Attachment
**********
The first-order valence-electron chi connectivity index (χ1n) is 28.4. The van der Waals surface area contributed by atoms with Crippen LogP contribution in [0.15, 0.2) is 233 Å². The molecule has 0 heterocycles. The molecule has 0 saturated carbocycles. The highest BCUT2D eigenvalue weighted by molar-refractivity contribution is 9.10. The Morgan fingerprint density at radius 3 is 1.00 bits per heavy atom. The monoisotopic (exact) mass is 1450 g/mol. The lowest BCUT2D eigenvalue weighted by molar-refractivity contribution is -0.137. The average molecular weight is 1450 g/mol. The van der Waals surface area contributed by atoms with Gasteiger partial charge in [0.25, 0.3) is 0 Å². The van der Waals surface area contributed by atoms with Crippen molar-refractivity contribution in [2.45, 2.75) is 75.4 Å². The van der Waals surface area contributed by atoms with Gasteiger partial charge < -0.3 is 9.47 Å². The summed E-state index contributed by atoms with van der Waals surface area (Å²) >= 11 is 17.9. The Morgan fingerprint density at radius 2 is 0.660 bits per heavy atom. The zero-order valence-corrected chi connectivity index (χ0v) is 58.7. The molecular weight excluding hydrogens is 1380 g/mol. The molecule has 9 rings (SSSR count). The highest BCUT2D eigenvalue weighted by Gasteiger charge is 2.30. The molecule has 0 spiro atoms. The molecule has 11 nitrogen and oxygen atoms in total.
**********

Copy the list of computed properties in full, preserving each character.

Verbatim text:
The first-order valence-electron chi connectivity index (χ1n) is 28.4. The van der Waals surface area contributed by atoms with Crippen LogP contribution in [0.15, 0.2) is 233 Å². The molecule has 0 heterocycles. The molecule has 0 saturated carbocycles. The highest BCUT2D eigenvalue weighted by molar-refractivity contribution is 9.10. The Morgan fingerprint density at radius 3 is 1.00 bits per heavy atom. The monoisotopic (exact) mass is 1450 g/mol. The lowest BCUT2D eigenvalue weighted by molar-refractivity contribution is -0.137. The average molecular weight is 1450 g/mol. The van der Waals surface area contributed by atoms with Gasteiger partial charge in [0.25, 0.3) is 0 Å². The van der Waals surface area contributed by atoms with Crippen molar-refractivity contribution in [2.45, 2.75) is 75.4 Å². The van der Waals surface area contributed by atoms with Gasteiger partial charge < -0.3 is 9.47 Å². The summed E-state index contributed by atoms with van der Waals surface area (Å²) >= 11 is 17.9. The Morgan fingerprint density at radius 2 is 0.660 bits per heavy atom. The zero-order valence-corrected chi connectivity index (χ0v) is 58.7. The molecular weight excluding hydrogens is 1380 g/mol. The molecule has 9 rings (SSSR count). The highest BCUT2D eigenvalue weighted by Gasteiger charge is 2.30. The molecule has 0 spiro atoms. The molecule has 11 nitrogen and oxygen atoms in total.